COMMISSIONER OF INCOME TAX, DELHI Vs. H.B. LEASING & FINANCE LTD.
July, 18th 2013
*IN THE HIGH COURT OF DELHI AT NEW DELHI
Date of decision: 4th July, 2013
+ Income Tax Appeal 6/2000
COMMISSIONER OF INCOME TAX, DELHI ..... Petitioner
Through Mr. Sanjeev Sabharwal, Sr. Standing
H.B. LEASING & FINANCE LTD. ..... Respondent
Through Mr. Santosh K. Aggarwal, Advocate.
HON'BLE MR. JUSTICE SANJIV KHANNA
HON'BLE MR. JUSTICE SANJEEV SACHDEVA
SANJIV KHANNA, J. (Oral)
The present appeal by the Revenue under Section 260A of the
Income Tax Act, 1961 (Act, for short) relates to the assessment year
2. The following substantial questions of law were framed while
admitting the present appeal vide order dated 6th September, 2000:-
"A) Whether a tanker mounted on the chasis of the
truck can be separated for the purposes of depreciation,
qua the truck and can it be equated with LPG cylinders
for having a claim of depreciation @ 100% on such
B) Whether in law there can be a segregation of the
parts of the truck for the purpose of claiming
depreciation at the different rates on different parts?
ITA 6/2000 Page 1 of 6
C) Whether tribunal was correct in holding that the
assessee was eligible for depreciation at a rate of 40%
on leased vehicles instead of normal rate of 30% even
though the assessee was not carrying on the business of
running them on hire?
D) Whether the order passed by ITAT is perverse in
(i) the real nature and character of the business of the
(ii) that the assessee was carrying on the business of
leasing of vehicles and not engaged in running them on
(iii) that there is a distinction between ,,lease rental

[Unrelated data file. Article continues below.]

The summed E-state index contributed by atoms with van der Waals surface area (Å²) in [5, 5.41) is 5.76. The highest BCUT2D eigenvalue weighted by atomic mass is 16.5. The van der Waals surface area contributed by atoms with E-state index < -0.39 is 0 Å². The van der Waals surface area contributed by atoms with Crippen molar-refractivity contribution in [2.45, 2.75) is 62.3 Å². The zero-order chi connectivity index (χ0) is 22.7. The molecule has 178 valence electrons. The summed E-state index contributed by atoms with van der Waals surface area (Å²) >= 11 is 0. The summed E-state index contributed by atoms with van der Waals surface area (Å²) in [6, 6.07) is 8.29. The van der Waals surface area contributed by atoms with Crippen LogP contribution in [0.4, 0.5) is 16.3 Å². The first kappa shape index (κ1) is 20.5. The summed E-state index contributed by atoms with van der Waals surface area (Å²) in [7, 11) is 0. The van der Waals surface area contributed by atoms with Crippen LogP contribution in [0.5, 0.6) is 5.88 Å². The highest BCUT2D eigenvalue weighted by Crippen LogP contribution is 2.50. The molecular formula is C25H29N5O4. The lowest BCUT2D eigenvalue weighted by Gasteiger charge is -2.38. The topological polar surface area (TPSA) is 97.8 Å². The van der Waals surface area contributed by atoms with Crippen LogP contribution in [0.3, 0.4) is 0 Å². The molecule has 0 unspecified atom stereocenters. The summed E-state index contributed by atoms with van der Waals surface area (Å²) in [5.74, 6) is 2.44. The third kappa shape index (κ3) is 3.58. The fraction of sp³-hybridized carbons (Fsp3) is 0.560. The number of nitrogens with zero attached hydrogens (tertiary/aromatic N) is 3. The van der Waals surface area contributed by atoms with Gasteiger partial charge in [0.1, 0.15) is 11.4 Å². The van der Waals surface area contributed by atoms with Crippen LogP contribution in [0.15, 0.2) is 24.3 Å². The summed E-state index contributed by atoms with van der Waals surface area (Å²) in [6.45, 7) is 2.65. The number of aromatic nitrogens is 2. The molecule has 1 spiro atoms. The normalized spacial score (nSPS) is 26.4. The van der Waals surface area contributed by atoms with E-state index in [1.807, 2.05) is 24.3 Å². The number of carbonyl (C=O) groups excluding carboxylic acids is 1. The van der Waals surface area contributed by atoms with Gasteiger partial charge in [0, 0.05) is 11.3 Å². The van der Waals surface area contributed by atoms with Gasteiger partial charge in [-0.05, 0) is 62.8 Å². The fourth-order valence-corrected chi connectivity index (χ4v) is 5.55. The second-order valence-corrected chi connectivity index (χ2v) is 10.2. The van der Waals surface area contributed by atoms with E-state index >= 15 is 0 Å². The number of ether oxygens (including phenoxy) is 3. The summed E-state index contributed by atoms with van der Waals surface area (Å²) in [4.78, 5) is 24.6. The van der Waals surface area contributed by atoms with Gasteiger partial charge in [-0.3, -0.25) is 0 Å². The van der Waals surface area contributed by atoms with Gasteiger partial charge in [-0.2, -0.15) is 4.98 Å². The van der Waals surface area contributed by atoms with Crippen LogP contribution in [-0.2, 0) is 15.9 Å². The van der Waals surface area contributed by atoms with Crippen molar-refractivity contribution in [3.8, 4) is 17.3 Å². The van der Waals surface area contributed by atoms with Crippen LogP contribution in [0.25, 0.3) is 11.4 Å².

and ,,hire charges."
3. It is stated by the counsel for the parties that the first two
questions i.e. questions A and B are covered by the decision of this
Court in CIT Vs. Goyal MG Gases Ltd., (2008) 296 ITR 72 (Delhi)
wherein a similar controversy had arisen and it was held that a tanker
or a gas cylinder attached to the body of a truck continues to be a gas
cylinder and is accordingly entitled to depreciation as applicable to gas
cylinder in Appendix I to the Income-tax Rules. In other words, the
gas cylinders even in such cases are entitled to 100% depreciation.
4. As far as question C is concerned, we note that the assessee is
engaged in the business of leasing and financing and had entered into
lease agreements with third parties. The assessee claimed depreciation
@ 40% which was restricted to 30% by the Assessing Officer
observing that higher rate of depreciation was applicable if the vehicle
in question was being used for running them on hire and there was no
ITA 6/2000 Page 2 of 6
evidence to show that the vehicles were being actually used for hire.
He recorded that the assessee was not in the business of hiring and had
not shown that the vehicles were in fact hired. The lessee had taken the